24 June 2020

How are healthy older people influenced by a lack of social contact and relationships? This is to be studied by George Pavlidis in a three-year project funded by FORTE – the Swedish Research Council for Health, Working Life and Welfare. “Social exclusion has consequences, particularly when it persists for a significant period. Unfortunately, older people are in greater hazard to be socially excluded than other age groups”, he says.

George Pavlidis’ research project is highly relevant in a time when the spread of the coronavirus has turned life upside down for many people, not least for those older than 70 years. This group has been recommended to stay at home and retain physical distance from others, increasing the threat to become socially isolated as well. But being socially isolated is not a new challenge for the older population.

“In the current situation, the concept of physical distancing has become extremely obvious, but challenges pertinent to a lack of human contact is nothing new for the older population. It’s just that we are talking more about it now.”

Effects on cognitive abilities

George Pavlidis is to spend three years looking into the effects that exclusion from social relationships has on older adults’ cognitive abilities, and in turn to their abilities in living independently and in engaging to productive behaviours, for example working, grandparenting, volunteering and care giving.George Pavlidis. Photo credit Thor Balkhed

Cognition is the sum of mental processes that allows us to receive, manage, interpret and use information in order to interact successfully with the environment. Therefore, cognitive abilities are highly relevant to our ability in engaging in productive behaviours or to live.

Most of our cognitive abilities decline as we age, with the degree of decline being influenced by the surroundings in which we spend any significant amount of time. Interacting frequently with others provides a cognitively stimulating environment, which in turn discourages cognitive decline with ageing.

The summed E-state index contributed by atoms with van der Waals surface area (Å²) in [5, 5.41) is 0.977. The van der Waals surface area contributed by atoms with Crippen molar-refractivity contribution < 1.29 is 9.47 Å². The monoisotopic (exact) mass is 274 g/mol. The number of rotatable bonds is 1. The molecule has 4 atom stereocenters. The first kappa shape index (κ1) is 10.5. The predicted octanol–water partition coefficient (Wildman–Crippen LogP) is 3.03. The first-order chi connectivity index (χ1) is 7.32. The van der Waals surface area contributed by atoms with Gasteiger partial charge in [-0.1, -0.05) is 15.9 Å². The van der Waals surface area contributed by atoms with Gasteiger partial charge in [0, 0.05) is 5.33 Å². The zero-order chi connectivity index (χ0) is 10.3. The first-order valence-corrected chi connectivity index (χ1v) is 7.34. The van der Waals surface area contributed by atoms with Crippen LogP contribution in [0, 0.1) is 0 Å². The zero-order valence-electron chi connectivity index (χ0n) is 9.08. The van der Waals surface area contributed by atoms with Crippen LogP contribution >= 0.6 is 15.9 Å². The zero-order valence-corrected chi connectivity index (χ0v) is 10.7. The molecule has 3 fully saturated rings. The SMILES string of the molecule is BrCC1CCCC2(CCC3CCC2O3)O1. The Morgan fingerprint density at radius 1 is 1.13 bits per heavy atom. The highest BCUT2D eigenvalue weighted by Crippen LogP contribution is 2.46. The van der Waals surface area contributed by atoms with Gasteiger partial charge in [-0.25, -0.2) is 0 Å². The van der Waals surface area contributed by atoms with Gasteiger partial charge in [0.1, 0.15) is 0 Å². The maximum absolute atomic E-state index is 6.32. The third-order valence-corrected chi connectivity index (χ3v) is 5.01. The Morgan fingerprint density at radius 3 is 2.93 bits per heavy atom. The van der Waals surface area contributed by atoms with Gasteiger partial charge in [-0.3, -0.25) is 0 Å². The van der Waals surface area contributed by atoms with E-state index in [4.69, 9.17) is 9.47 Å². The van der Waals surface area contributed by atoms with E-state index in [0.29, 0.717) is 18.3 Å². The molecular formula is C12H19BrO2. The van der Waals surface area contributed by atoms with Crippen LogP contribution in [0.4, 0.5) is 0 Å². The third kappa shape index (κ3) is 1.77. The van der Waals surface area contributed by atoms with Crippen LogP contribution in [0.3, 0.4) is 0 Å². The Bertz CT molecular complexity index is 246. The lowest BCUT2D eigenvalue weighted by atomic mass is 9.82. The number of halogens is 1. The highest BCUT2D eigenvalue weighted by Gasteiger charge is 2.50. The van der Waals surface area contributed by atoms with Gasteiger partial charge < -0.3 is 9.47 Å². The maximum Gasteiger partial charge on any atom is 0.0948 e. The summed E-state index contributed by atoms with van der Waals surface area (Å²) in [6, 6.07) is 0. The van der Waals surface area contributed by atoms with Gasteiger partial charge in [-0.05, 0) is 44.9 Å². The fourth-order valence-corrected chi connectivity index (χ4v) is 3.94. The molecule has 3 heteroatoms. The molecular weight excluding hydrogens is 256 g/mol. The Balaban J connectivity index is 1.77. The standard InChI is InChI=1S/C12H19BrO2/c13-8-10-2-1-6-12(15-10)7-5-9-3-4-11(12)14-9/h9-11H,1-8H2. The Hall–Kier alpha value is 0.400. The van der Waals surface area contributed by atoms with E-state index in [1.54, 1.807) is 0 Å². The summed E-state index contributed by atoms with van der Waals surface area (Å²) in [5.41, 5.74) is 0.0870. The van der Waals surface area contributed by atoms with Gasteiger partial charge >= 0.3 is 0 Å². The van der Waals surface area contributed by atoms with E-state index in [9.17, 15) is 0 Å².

“A situation without regular contact with other people does not provide sufficient cognitive stimulation. This has consequences for preventing a cognitive decline of a significant degree, so significant that it may prevent us from being able to live independently or to engage in productive behaviours. The case of dementias is a vivid illustration of that”, says George Pavlidis.

The older person's contribution to society

But even milder losses in ability to cope with everyday life plays a role in how actively we can contribute to society, through employment or voluntary work, says George Pavlidis. 

“Older people carry out a lot of voluntary or unpaid work that is vital for the society. In many countries where two working parents is common but adequate child support services is not, the older generation is crucial to ensure that family life functions normally.In addition, most of the long-term care needs in older age is provided informally by a spouse.”

George Pavlidis is interested in how such contribution and strengths of the older can be protected and capitalized by society. Previous research has focussed primarily on older people who have some form of cognitive impairment or disease, such as dementia. The cognitively unimpaired have not been studied to the same degree, even though most of the older population is, in fact, cognitively healthy, George Pavlidis points out. 

“That’s the value of this project. We will move the spotlight from illness in older years to the protection of the potential that the older represent, who’s contribution benefit not only the individual but also the whole society.” 

The project will analyse information collected in several large surveys, including SHARE – the Survey of Health, Ageing and Retirement in Europe.  

Translation by George Farrants.


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